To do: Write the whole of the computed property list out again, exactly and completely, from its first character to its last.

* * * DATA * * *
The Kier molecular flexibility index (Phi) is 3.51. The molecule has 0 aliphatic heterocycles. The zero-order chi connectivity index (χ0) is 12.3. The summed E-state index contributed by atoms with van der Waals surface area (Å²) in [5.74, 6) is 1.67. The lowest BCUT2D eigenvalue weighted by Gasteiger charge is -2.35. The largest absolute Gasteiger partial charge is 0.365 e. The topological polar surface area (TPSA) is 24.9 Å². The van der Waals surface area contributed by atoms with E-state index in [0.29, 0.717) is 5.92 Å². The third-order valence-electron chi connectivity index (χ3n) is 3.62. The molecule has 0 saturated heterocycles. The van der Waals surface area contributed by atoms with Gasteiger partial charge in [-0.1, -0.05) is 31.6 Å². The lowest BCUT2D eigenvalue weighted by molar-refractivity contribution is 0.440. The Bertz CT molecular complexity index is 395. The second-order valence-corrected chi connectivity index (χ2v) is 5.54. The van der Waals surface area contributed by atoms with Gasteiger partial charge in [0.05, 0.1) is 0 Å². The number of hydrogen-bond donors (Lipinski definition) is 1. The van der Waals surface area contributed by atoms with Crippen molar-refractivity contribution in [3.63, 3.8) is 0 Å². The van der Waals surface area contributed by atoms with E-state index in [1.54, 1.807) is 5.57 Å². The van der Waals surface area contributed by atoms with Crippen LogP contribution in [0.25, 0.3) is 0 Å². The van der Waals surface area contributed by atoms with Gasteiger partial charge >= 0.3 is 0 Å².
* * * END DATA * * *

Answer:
The Kier molecular flexibility index (Phi) is 3.51. The molecule has 0 aliphatic heterocycles. The zero-order chi connectivity index (χ0) is 12.3. The summed E-state index contributed by atoms with van der Waals surface area (Å²) in [5.74, 6) is 1.67. The lowest BCUT2D eigenvalue weighted by Gasteiger charge is -2.35. The largest absolute Gasteiger partial charge is 0.365 e. The topological polar surface area (TPSA) is 24.9 Å². The van der Waals surface area contributed by atoms with E-state index in [0.29, 0.717) is 5.92 Å². The third-order valence-electron chi connectivity index (χ3n) is 3.62. The molecule has 0 saturated heterocycles. The van der Waals surface area contributed by atoms with Gasteiger partial charge in [-0.1, -0.05) is 31.6 Å². The lowest BCUT2D eigenvalue weighted by molar-refractivity contribution is 0.440. The Bertz CT molecular complexity index is 395. The second-order valence-corrected chi connectivity index (χ2v) is 5.54. The van der Waals surface area contributed by atoms with Gasteiger partial charge in [0.05, 0.1) is 0 Å². The number of hydrogen-bond donors (Lipinski definition) is 1. The van der Waals surface area contributed by atoms with Crippen molar-refractivity contribution in [3.63, 3.8) is 0 Å². The van der Waals surface area contributed by atoms with E-state index in [1.54, 1.807) is 5.57 Å². The van der Waals surface area contributed by atoms with Crippen LogP contribution in [0.25, 0.3) is 0 Å². The van der Waals surface area contributed by atoms with Gasteiger partial charge >= 0.3 is 0 Å².